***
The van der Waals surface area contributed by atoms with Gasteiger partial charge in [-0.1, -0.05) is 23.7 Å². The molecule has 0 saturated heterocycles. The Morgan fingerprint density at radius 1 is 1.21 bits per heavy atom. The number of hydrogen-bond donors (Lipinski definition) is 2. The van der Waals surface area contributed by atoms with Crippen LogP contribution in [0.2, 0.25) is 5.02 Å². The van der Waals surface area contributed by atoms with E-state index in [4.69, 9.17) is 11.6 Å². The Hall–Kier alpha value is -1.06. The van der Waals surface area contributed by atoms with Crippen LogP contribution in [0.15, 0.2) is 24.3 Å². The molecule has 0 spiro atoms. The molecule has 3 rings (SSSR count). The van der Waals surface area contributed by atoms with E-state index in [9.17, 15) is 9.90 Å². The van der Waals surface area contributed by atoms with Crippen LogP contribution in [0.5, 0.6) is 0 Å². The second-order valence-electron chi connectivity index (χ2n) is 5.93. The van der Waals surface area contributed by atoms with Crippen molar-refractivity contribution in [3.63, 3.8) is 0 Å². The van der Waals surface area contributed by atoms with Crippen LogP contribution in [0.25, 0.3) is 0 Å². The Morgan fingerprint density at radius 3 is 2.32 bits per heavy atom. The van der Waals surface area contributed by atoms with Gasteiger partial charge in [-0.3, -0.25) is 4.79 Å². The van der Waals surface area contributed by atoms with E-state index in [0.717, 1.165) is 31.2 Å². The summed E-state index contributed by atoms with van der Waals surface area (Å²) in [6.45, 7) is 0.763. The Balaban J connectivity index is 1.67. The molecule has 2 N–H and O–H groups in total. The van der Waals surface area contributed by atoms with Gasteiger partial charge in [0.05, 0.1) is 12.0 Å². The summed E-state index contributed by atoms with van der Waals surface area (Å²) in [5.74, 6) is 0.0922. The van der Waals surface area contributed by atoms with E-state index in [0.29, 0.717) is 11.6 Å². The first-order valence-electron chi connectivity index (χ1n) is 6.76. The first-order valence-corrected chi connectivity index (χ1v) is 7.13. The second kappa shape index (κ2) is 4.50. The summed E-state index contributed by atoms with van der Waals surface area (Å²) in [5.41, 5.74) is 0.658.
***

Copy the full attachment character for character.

The van der Waals surface area contributed by atoms with Gasteiger partial charge in [-0.1, -0.05) is 23.7 Å². The molecule has 0 saturated heterocycles. The Morgan fingerprint density at radius 1 is 1.21 bits per heavy atom. The number of hydrogen-bond donors (Lipinski definition) is 2. The van der Waals surface area contributed by atoms with Crippen LogP contribution in [0.2, 0.25) is 5.02 Å². The van der Waals surface area contributed by atoms with E-state index in [4.69, 9.17) is 11.6 Å². The Hall–Kier alpha value is -1.06. The van der Waals surface area contributed by atoms with Crippen LogP contribution in [0.15, 0.2) is 24.3 Å². The molecule has 0 spiro atoms. The molecule has 3 rings (SSSR count). The van der Waals surface area contributed by atoms with E-state index in [9.17, 15) is 9.90 Å². The van der Waals surface area contributed by atoms with Crippen LogP contribution in [0.5, 0.6) is 0 Å². The second-order valence-electron chi connectivity index (χ2n) is 5.93. The van der Waals surface area contributed by atoms with Crippen molar-refractivity contribution in [3.63, 3.8) is 0 Å². The van der Waals surface area contributed by atoms with Crippen LogP contribution in [0.25, 0.3) is 0 Å². The Morgan fingerprint density at radius 3 is 2.32 bits per heavy atom. The van der Waals surface area contributed by atoms with Gasteiger partial charge in [-0.3, -0.25) is 4.79 Å². The van der Waals surface area contributed by atoms with E-state index in [0.717, 1.165) is 31.2 Å². The summed E-state index contributed by atoms with van der Waals surface area (Å²) in [6.45, 7) is 0.763. The Balaban J connectivity index is 1.67. The molecule has 2 N–H and O–H groups in total. The van der Waals surface area contributed by atoms with Gasteiger partial charge in [0.05, 0.1) is 12.0 Å². The summed E-state index contributed by atoms with van der Waals surface area (Å²) in [5.74, 6) is 0.0922. The van der Waals surface area contributed by atoms with E-state index in [0.29, 0.717) is 11.6 Å². The first-order valence-electron chi connectivity index (χ1n) is 6.76. The first-order valence-corrected chi connectivity index (χ1v) is 7.13. The second kappa shape index (κ2) is 4.50. The summed E-state index contributed by atoms with van der Waals surface area (Å²) in [5.41, 5.74) is 0.658.